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Peter Libby – One of the best experts on this subject based on the ideXlab platform.

  • the multifaceted contributions of leukocyte subsets to atherosclerosis lessons from mouse models
    Nature Reviews Immunology, 2008
    Co-Authors: Christian Weber, Alma Zernecke, Peter Libby


    Chronic inflammation drives the development of atherosclerosis, and details regarding the involvement of different leukocyte subpopulations in the pathology of this disease have recently emerged. This Review highlights the surprising contribution of granulocyte subsets and mast cells to early Atherogenesis and subsequent plaque instability, and describes the complex, double-edged role of monocyte, macrophage and dendritic-cell subsets through crosstalk with T cells and vascular progenitor cells. Improved understanding of the selective contributions of specific cell types to Atherogenesis will pave the way for new targeted approaches to therapy.

  • inflammation in atherosclerosis
    Nature, 2002
    Co-Authors: Peter Libby


    Abundant data link hypercholesterolaemia to Atherogenesis. However, only recently have we appreciated that inflammatory mechanisms couple dyslipidaemia to atheroma formation. Leukocyte recruitment and expression of pro-inflammatory cytokines characterize early Atherogenesis, and malfunction of inflammatory mediators mutes atheroma formation in mice. Moreover, inflammatory pathways promote thrombosis, a late and dreaded complication of atherosclerosis responsible for myocardial infarctions and most strokes. The new appreciation of the role of inflammation in atherosclerosis provides a mechanistic framework for understanding the clinical benefits of lipid-lowering therapies. Identifying the triggers for inflammation and unravelling the details of inflammatory pathways may eventually furnish new therapeutic targets.

  • expression of interleukin il 18 and functional il 18 receptor on human vascular endothelial cells smooth muscle cells and macrophages implications for Atherogenesis
    Journal of Experimental Medicine, 2002
    Co-Authors: Norbert Gerdes, Peter Libby, Galina K Sukhova, Rebecca S Reynolds, James L Young, Uwe Schonbeck


    Although considerable evidence implicates the cytokine interferon (IFN)-γ in Atherogenesis, the proximal inducers and the range of sources of its expression remain unknown. This study tested the hypothesis that interleukin (IL)-18 regulates IFN-γ expression during Atherogenesis. Indeed, human atheroma in situ expressed IL-18 and elevated levels of its receptor subunits, IL-18Rα/β, compared with nondiseased arterial tissue. IL-18 occurred predominantly as the mature, 18-kD form and colocalized with mononuclear phagocytes (MO), while endothelial cells (ECs), smooth muscle cells (SMCs), and MO all expressed IL-18Rα/β. Correspondingly in vitro, only MO expressed IL-18, while all three cell types displayed the IL-18Rα/β complex constitutively, exhibiting enhanced expression upon stimulation with LPS, IL-1β, or tumor necrosis factor (TNF)-α. IL-18 signaling evoked effectors involved in Atherogenesis, e.g., cytokines (IL-6), chemokines (IL-8), intracellular adhesion molecules (ICAM)-1, and matrix metalloproteinases (MMP-1/-9/-13), demonstrating functionality of the receptor on ECs, SMCs, and MO. Finally, IL-18, particularly in combination with IL-12, induced the expression of IFN-γ in cultured MO and, surprisingly, in SMCs (but not in ECs). The expression of functional IL-18 and IL-18 receptor on human atheroma-associated ECs, SMCs, and MO, and its unexpected ability to induce IFN-γ expression in SMCs, suggests a novel paracrine proinflammatory pathway operating during Atherogenesis.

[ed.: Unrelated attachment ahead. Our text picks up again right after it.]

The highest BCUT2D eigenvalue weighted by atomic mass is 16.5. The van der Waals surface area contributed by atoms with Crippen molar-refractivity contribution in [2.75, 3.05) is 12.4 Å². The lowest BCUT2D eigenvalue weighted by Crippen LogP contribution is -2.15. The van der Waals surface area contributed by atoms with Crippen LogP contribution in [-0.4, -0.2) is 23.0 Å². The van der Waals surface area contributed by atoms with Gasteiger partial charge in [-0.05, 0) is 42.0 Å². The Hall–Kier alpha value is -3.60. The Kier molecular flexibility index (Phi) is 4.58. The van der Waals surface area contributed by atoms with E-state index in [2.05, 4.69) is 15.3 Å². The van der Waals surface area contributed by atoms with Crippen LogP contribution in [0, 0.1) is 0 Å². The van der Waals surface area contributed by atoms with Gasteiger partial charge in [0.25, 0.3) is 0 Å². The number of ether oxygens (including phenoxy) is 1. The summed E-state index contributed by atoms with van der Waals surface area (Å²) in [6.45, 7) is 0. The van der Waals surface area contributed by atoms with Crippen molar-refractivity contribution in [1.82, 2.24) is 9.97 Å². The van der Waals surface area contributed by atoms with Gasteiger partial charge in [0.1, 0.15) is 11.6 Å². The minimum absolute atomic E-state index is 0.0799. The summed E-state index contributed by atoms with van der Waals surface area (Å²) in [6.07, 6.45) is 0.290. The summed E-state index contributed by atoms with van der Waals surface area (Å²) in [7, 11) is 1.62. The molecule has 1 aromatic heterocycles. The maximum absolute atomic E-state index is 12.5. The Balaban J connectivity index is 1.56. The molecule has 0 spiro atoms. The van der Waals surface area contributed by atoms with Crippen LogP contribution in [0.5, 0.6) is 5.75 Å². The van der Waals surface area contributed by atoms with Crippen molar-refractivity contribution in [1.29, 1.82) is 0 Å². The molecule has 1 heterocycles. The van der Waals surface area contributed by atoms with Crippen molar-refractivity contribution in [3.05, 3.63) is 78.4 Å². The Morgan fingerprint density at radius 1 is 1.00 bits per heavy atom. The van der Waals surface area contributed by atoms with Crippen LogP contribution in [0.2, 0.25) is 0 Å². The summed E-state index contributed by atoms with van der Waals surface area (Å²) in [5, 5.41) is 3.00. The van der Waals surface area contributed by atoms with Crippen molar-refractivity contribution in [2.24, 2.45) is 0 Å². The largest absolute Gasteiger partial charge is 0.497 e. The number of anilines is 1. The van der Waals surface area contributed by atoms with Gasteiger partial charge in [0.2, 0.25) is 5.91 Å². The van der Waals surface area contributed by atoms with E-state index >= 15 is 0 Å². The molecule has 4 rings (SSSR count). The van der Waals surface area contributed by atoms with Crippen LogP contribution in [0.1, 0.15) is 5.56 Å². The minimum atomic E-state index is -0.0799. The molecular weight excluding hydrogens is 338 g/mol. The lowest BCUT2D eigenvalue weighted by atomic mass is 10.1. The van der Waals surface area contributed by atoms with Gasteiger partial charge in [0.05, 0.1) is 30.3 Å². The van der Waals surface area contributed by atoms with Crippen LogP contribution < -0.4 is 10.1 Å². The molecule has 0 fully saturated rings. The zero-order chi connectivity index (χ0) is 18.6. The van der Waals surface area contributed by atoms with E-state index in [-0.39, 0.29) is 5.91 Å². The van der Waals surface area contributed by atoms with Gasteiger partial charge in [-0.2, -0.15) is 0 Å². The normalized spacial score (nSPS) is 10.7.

Garret A Fitzgerald – One of the best experts on this subject based on the ideXlab platform.

  • cyclooxygenase 2 in endothelial and vascular smooth muscle cells restrains Atherogenesis in hyperlipidemic mice
    Circulation, 2014
    Co-Authors: Soon Yew Tang, John A Lawson, James Monslow, Leslie Todd, Ellen Puré, Garret A Fitzgerald


    Background—Placebo-controlled trials of nonsteroidal anti-inflammatory drugs selective for inhibition of cyclooxygenase-2 (COX-2) reveal an emergent cardiovascular hazard in patients selected for low risk of heart disease. Postnatal global deletion of COX-2 accelerates Atherogenesis in hyperlipidemic mice, a process delayed by selective enzyme deletion in macrophages. Methods and Results—In the present study, selective depletion of COX-2 in vascular smooth muscle cells and endothelial cells depressed biosynthesis of prostaglandin I2 and prostaglandin E2, elevated blood pressure, and accelerated Atherogenesis in Ldlr knockout mice. Deletion of COX-2 in vascular smooth muscle cells and endothelial cells coincided with an increase in COX-2 expression in lesional macrophages and increased biosynthesis of thromboxane. Increased accumulation of less organized intimal collagen, laminin, α-smooth muscle actin, and matrix-rich fibrosis was also apparent in lesions of the mutants. Conclusions—Although Atherogenesis